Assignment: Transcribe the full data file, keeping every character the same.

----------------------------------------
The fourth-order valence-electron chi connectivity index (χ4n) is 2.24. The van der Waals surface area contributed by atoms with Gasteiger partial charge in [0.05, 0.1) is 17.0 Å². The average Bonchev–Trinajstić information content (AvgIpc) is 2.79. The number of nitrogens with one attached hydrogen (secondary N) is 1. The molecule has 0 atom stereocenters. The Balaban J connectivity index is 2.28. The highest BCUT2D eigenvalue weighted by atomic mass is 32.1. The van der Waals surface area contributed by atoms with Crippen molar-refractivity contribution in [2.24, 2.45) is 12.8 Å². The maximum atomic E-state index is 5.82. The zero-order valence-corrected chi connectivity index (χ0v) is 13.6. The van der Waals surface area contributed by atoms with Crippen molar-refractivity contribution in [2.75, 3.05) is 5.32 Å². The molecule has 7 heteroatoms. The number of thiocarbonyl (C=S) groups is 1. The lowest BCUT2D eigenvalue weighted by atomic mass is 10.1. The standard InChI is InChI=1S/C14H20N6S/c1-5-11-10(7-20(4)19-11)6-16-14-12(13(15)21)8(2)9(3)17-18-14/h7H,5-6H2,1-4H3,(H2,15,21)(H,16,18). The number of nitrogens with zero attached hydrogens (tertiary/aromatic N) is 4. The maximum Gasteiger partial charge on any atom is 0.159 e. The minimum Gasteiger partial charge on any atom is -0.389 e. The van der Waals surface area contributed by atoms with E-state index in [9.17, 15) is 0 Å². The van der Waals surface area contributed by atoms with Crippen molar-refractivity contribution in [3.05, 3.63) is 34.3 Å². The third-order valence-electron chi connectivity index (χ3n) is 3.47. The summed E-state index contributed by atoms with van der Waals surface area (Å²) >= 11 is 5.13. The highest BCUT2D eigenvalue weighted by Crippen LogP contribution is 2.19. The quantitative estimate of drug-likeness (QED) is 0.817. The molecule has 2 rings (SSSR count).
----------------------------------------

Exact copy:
The fourth-order valence-electron chi connectivity index (χ4n) is 2.24. The van der Waals surface area contributed by atoms with Gasteiger partial charge in [0.05, 0.1) is 17.0 Å². The average Bonchev–Trinajstić information content (AvgIpc) is 2.79. The number of nitrogens with one attached hydrogen (secondary N) is 1. The molecule has 0 atom stereocenters. The Balaban J connectivity index is 2.28. The highest BCUT2D eigenvalue weighted by atomic mass is 32.1. The van der Waals surface area contributed by atoms with Crippen molar-refractivity contribution in [2.24, 2.45) is 12.8 Å². The maximum atomic E-state index is 5.82. The zero-order valence-corrected chi connectivity index (χ0v) is 13.6. The van der Waals surface area contributed by atoms with Crippen molar-refractivity contribution in [2.75, 3.05) is 5.32 Å². The molecule has 7 heteroatoms. The number of thiocarbonyl (C=S) groups is 1. The lowest BCUT2D eigenvalue weighted by atomic mass is 10.1. The standard InChI is InChI=1S/C14H20N6S/c1-5-11-10(7-20(4)19-11)6-16-14-12(13(15)21)8(2)9(3)17-18-14/h7H,5-6H2,1-4H3,(H2,15,21)(H,16,18). The number of nitrogens with zero attached hydrogens (tertiary/aromatic N) is 4. The maximum Gasteiger partial charge on any atom is 0.159 e. The minimum Gasteiger partial charge on any atom is -0.389 e. The van der Waals surface area contributed by atoms with E-state index in [9.17, 15) is 0 Å². The van der Waals surface area contributed by atoms with Crippen molar-refractivity contribution in [3.05, 3.63) is 34.3 Å². The third-order valence-electron chi connectivity index (χ3n) is 3.47. The summed E-state index contributed by atoms with van der Waals surface area (Å²) >= 11 is 5.13. The highest BCUT2D eigenvalue weighted by Crippen LogP contribution is 2.19. The quantitative estimate of drug-likeness (QED) is 0.817. The molecule has 2 rings (SSSR count).